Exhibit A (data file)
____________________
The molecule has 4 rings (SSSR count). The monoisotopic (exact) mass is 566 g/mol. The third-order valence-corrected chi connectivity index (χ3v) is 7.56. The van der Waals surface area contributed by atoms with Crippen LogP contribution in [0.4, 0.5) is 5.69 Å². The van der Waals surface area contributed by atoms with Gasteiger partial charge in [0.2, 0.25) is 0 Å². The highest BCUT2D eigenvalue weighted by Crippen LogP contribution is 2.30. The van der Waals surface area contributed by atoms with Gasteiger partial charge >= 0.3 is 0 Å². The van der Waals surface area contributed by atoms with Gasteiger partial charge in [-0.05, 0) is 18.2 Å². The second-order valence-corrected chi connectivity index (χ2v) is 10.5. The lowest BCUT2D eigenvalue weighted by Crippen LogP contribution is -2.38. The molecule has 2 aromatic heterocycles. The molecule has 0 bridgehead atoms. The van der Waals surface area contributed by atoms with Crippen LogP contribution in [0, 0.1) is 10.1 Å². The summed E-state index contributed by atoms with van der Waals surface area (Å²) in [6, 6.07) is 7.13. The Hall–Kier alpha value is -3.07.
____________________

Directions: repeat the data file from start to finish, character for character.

The molecule has 4 rings (SSSR count). The monoisotopic (exact) mass is 566 g/mol. The third-order valence-corrected chi connectivity index (χ3v) is 7.56. The van der Waals surface area contributed by atoms with Crippen LogP contribution in [0.4, 0.5) is 5.69 Å². The van der Waals surface area contributed by atoms with Gasteiger partial charge in [0.2, 0.25) is 0 Å². The highest BCUT2D eigenvalue weighted by Crippen LogP contribution is 2.30. The van der Waals surface area contributed by atoms with Gasteiger partial charge >= 0.3 is 0 Å². The van der Waals surface area contributed by atoms with Gasteiger partial charge in [-0.05, 0) is 18.2 Å². The second-order valence-corrected chi connectivity index (χ2v) is 10.5. The lowest BCUT2D eigenvalue weighted by Crippen LogP contribution is -2.38. The molecule has 2 aromatic heterocycles. The molecule has 0 bridgehead atoms. The van der Waals surface area contributed by atoms with Crippen LogP contribution in [0, 0.1) is 10.1 Å². The summed E-state index contributed by atoms with van der Waals surface area (Å²) in [6, 6.07) is 7.13. The Hall–Kier alpha value is -3.07.